Categories: Life, Uncategorized, Writing | Tags: , , , , , , , , , , , , , , | Leave a comment

Voces Novae!


This is a VERY quick post just to say that today I’m a published writer!  My Senior Thesis – a 44 page research project on Deaf films made between 1913 and 1920 – was just published in Chapman’s online history journal, Voces Novae.  I basically argue that although the films were made to preserve Sign Language, they also inadvertently preserved Deaf Culture.  If you’re into that sort of thing, or just want to ogle my name a little, here’s the link:  I’M SUPER EXCITED ABOUT IT!!  (If you couldn’t already tell…)

Categories: Life, Writing | Tags: , , , , , , , , | 3 Comments

The Magic Of Interlibrary Loan

Chapman revoked my library card last week.  It’s because I’m not a student there anymore, and not because of the late fees I’ve paid every semester.  No really.  I promise.  I always return things eventually, and I always pay.  They like kids like me.  They’re making money off of my inability to keep dates straight, and I get to read amazing things.  It works for both of us.  Or it worked for both of us.

I’ve been forlorn about not having access anymore.  Interlibrary loan is my favorite thing in the entire world.  The Chapman Interlibrary Loan people are some of the best around, and they can get ANYTHING.  When I was writing my senior thesis, the man behind the marble front counter handed me a crumbling something between two duct taped sheets of cardboard.

“For library use only,” he said.  “You can’t take it out.” 

“Can I copy it, if I need to?” I asked.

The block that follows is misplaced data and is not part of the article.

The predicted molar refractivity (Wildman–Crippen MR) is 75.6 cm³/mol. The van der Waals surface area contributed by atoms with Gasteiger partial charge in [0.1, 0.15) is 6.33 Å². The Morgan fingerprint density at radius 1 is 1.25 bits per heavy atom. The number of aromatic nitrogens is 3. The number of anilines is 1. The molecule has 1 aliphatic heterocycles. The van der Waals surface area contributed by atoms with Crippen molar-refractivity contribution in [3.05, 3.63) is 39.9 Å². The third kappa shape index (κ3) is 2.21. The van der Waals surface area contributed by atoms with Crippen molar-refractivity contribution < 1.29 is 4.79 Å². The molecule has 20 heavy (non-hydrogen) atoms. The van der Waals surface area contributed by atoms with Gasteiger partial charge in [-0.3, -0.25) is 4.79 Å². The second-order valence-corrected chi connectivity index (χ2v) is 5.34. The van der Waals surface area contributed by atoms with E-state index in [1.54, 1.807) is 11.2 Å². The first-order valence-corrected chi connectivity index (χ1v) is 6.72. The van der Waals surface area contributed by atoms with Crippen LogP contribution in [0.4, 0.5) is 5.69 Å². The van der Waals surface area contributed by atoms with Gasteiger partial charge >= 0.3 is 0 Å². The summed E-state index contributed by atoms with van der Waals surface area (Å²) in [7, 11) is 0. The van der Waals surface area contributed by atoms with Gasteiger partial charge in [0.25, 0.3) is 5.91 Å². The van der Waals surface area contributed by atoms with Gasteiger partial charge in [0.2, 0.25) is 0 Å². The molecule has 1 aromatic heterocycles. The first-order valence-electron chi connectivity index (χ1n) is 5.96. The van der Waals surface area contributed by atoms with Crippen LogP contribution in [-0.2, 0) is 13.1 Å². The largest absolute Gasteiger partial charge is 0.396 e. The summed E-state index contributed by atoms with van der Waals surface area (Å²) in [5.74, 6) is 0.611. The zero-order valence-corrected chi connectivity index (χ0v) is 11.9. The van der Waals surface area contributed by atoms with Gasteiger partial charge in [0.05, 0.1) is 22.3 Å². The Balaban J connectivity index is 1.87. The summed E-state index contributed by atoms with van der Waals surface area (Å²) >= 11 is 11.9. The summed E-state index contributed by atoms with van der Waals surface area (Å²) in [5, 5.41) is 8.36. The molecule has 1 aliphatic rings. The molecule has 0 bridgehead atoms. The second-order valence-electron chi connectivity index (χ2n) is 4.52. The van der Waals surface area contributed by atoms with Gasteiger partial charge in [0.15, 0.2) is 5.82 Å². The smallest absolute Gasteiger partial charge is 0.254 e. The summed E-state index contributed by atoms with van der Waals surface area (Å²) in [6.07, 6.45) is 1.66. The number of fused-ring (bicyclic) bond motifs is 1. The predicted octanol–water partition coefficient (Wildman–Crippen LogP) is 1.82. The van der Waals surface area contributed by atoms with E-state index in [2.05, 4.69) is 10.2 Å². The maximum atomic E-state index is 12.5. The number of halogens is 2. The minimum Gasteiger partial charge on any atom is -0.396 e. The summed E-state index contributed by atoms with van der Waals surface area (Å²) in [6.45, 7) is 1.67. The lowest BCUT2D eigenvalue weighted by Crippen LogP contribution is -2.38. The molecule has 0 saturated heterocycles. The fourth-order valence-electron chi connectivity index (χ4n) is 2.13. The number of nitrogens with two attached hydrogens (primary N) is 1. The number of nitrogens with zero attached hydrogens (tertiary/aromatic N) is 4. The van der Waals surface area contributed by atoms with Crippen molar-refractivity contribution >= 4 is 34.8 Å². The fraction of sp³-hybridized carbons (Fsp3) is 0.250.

“Yeah, no problem.”

I went to the collection of armchairs on the second floor.  Wide windows look out on the piazza below where water pools between four square pillars.  I sank into a chair and lifted a corner of the cover.  It was about the size of a half sheet of paper, a yellowed pamphlet about the importance of sign language written in 1914 by the National Association of the Deaf.  It was not a copy.  It was the actual pamphlet.  I almost cried.  It was just so beautiful.  I still have the black and white duplicates I made in a brown, faux leather binder at home.

“I once got an actual 18th century French field manual through Interlibrary Loan,” said the dedicated History librarian when I told him about it. 

This is in addition to all the amazing books the library always has.  I’ve worked my way through the large section they have on Deaf culture, all the books on the American Puritans, and cut a swath through the vast Young Adult section.  They have the entire collection of Neil Gaiman’s Sandman series, and I keep thinking I need to read them all.  It seems that whatever my latest obsession becomes, they have the books to support the habit. 

All is not completely lost.  I found out from a newsletter that I can get a special alumni library card.  I did a little dance sitting at my work computer when I found out.  It takes seven days for my card to travel through the mail, after I fill out the form and upload a head shot.  I pulled up the website immediately, and clicked through to the privileges an Alumni card gives.  Interlibrary Loan is not one of those things. 

I get it.  That department has enough to do, tracking down obscure copies of primary source material for the people who are actually studying or working there.  I’m disappointed, though.  As wonderful as their library is, I can’t order up snippets of the past and pick them up two weeks later.   I can’t touch the pages people touched hundreds of years ago.  I will never again take a duct taped sleeve of cardboard from the hands of the person at the front desk and uncover more than I thought was possible.   

It’s enough to make a girl want to get a Master’s Degree.